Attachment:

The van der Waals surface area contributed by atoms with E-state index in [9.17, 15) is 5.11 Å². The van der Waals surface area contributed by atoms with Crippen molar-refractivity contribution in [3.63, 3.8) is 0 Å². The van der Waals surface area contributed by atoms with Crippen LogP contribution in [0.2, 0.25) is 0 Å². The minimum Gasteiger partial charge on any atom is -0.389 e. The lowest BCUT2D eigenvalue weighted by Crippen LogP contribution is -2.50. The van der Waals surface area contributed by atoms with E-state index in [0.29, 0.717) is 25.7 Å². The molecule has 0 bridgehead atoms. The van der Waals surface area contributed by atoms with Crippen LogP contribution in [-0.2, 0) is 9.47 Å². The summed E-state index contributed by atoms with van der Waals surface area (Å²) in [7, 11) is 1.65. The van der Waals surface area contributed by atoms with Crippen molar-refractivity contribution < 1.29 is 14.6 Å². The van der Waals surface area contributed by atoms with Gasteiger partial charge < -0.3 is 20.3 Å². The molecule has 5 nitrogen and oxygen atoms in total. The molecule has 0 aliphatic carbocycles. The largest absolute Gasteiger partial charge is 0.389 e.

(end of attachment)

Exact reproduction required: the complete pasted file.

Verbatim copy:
The van der Waals surface area contributed by atoms with E-state index in [9.17, 15) is 5.11 Å². The van der Waals surface area contributed by atoms with Crippen molar-refractivity contribution in [3.63, 3.8) is 0 Å². The van der Waals surface area contributed by atoms with Crippen LogP contribution in [0.2, 0.25) is 0 Å². The minimum Gasteiger partial charge on any atom is -0.389 e. The lowest BCUT2D eigenvalue weighted by Crippen LogP contribution is -2.50. The van der Waals surface area contributed by atoms with E-state index in [0.29, 0.717) is 25.7 Å². The molecule has 0 bridgehead atoms. The van der Waals surface area contributed by atoms with Crippen LogP contribution in [-0.2, 0) is 9.47 Å². The summed E-state index contributed by atoms with van der Waals surface area (Å²) in [7, 11) is 1.65. The van der Waals surface area contributed by atoms with Crippen molar-refractivity contribution < 1.29 is 14.6 Å². The van der Waals surface area contributed by atoms with Gasteiger partial charge < -0.3 is 20.3 Å². The molecule has 5 nitrogen and oxygen atoms in total. The molecule has 0 aliphatic carbocycles. The largest absolute Gasteiger partial charge is 0.389 e.